Social Media in Public Security: Finding a Way Forward
Peter Ship, Senior Industry Consultant at SAS looks at how social media can best be used in the fight against crime.
Media Coverage: Publication: Policing Today
Today, there is a growing pressure on both national security and law enforcement agencies to optimise the way they are using social media in the battle against crime. High profile events over the past few years have highlighted the ability of mass protest movements and groups of rioters to use social media proactively to co-ordinate their activities.
Nowhere was this phenomenon more pronounced than in The Arab Spring which began in December 2010 in Tunisia and sparked revolutions in a host of countries across the Middle East which are still ongoing today. Social media proved a driving force behind these revolutions and had a key role to play in stirring entire nations to action.
The riots that broke out in the UK during Summer 2011 also clearly demonstrated the power of social media as an influencer of mass action, even if this time it was to comment on looting, arson and criminal damage rather than to fight for social and political freedom. Social media played a key role in helping to incite the violence and to coordinate the activities of the rioters. While in the Arab Spring, Facebook was used to organise protests or spread awareness of them, in the UK, it was used to comment on the ongoing criminality.
BlackBerry Messenger became the rioters’ most powerful weapon, helping them to target, move and attack ‘en masse’. Both events generated large volumes of unstructured data and underlined the opportunity for investigative agencies to deploy solutions capable of extracting insight and value from that data. Indeed these events have acted as a wake-up call to the benefits of using social media and other forms of digital communications to prevent and solve crime, rather than simply a tool used by criminals to carry it out.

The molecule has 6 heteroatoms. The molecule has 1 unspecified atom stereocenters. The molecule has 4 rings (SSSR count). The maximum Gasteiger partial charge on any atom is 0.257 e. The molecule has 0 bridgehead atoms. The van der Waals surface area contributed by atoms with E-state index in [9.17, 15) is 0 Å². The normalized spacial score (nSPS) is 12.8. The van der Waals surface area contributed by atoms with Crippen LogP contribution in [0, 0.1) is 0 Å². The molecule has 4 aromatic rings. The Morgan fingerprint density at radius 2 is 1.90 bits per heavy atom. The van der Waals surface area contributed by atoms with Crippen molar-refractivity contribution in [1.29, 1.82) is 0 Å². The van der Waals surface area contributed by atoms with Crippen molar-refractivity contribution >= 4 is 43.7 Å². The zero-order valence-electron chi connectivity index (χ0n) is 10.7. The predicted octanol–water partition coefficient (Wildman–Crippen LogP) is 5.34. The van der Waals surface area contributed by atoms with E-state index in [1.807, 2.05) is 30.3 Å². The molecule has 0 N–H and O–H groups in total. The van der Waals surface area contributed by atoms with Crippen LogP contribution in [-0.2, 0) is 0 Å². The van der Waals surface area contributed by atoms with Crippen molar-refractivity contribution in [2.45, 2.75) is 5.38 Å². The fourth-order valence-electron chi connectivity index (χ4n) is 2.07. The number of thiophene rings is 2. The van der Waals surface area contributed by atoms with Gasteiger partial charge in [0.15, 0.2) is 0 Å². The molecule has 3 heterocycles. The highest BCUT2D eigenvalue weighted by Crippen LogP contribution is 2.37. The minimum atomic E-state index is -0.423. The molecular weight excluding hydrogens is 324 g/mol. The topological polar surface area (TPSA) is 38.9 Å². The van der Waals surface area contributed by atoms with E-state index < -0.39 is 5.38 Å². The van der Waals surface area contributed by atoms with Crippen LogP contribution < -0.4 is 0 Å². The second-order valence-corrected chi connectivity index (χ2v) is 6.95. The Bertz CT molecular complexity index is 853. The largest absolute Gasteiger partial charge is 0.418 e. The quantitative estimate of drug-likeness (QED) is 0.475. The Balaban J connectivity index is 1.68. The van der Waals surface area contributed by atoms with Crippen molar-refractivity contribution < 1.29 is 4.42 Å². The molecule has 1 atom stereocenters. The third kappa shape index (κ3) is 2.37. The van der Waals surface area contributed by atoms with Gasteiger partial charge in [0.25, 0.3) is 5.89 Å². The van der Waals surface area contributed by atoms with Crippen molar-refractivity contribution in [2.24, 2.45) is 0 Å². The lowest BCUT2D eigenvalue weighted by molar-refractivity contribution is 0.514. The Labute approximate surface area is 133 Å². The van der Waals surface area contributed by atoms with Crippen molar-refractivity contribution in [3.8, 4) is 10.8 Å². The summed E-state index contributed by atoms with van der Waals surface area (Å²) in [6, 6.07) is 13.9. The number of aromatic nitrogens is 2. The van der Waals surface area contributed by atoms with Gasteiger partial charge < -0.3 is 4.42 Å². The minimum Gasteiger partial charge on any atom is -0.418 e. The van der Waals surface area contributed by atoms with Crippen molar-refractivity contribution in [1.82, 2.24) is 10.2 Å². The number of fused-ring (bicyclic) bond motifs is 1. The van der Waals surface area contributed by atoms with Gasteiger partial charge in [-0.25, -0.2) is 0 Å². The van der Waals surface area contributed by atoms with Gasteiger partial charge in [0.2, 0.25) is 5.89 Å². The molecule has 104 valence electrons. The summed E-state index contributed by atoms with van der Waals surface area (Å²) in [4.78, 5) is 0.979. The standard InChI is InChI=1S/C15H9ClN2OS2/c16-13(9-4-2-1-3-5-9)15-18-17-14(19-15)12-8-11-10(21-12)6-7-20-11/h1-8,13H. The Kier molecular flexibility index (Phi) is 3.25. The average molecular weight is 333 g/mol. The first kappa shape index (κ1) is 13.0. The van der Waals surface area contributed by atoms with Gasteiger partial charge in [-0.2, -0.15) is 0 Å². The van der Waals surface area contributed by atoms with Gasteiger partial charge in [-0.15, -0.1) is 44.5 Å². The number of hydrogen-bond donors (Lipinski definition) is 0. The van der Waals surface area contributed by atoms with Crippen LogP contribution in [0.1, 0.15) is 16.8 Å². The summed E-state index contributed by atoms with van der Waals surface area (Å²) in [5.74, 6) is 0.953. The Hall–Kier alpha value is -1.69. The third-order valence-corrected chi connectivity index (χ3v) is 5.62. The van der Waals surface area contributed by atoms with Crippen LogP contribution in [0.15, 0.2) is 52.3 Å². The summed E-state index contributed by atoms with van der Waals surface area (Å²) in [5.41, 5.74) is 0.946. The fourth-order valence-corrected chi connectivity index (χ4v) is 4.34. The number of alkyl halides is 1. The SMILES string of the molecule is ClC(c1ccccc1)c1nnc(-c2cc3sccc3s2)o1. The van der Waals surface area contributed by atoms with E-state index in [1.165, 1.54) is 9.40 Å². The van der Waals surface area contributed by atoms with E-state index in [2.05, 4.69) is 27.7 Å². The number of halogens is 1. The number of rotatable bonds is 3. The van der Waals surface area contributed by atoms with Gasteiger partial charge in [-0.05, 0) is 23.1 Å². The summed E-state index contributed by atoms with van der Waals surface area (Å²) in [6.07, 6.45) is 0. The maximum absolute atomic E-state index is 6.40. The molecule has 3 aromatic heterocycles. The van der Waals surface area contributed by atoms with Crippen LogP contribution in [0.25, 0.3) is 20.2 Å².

At the same time, the situation is further confused by the diverse range of views that the public hold about the police’s usage of social media today, right through from the fear of Big Brother that still persists in older generations through to a growing expectation from a more social media savvy younger generation that the police should be using social media and the intelligence it can provide to counter crime.
In reality, the law-abiding public do not need to fear the police use of social media. There is so much data available that tools such as sentiment analysis are run across vast amounts of data with officers only looking at data matching specific criteria.
The urgent need to address the way criminals use social media and ensure that content is continuously monitored and analysed is increasingly understood by the police as is the need to engage more closely with the public in general using social media to help solve crime.
Today growing numbers of personnel within police forces and other investigative agencies worldwide are being deployed to monitor social media. Unfortunately, within most agencies, and particularly in law enforcement, the systems in use are basic and as a result police sometimes fail to capitalise on the intelligence it could potentially provide.
So, what is the solution? Ultimately, technology has a key role to play here. Analytics technology can help with these processes. Text analytics technologies can now pore over huge amounts of social media information to uncover patterns and analyse content. Social media analytics can continuously monitor online data to identify important topics and content categories and build links to understand certain networks of individuals.
In addition, sentiment analytics can assess and monitor the sentiment of text to flag changing attitudes that may signal a shift from words to action. Allowing the technology to do the monitoring frees resources to intervene when an increased threat is identified. This type of capability will enable the professionals to identify the ‘noise’ within social media and focus on the data that could provide valuable intelligence. In particular, the use of sentiment analytics combined with advanced risk modelling techniques enables those individuals that pose the greatest potential threat to be identified.
Making Sense of the Data Mountain
Ultimately, in times of financial austerity, the Police don’t have the luxury of just increasing their resources to ensure social media is being appropriately monitored for threats. They need to use existing resources more smartly and free them up to act on intelligence – not be bogged down by sifting through information. Most importantly they need to use technology wisely to extract actionable intelligence from mass social media data.
The police will only be able to bring the current profusion of data under control through the use of analytics, enabling them to action intelligence and use it to help prevent a range of crimes from paedophilia to social disorder and gang-related offences, thereby helping to better protect the public.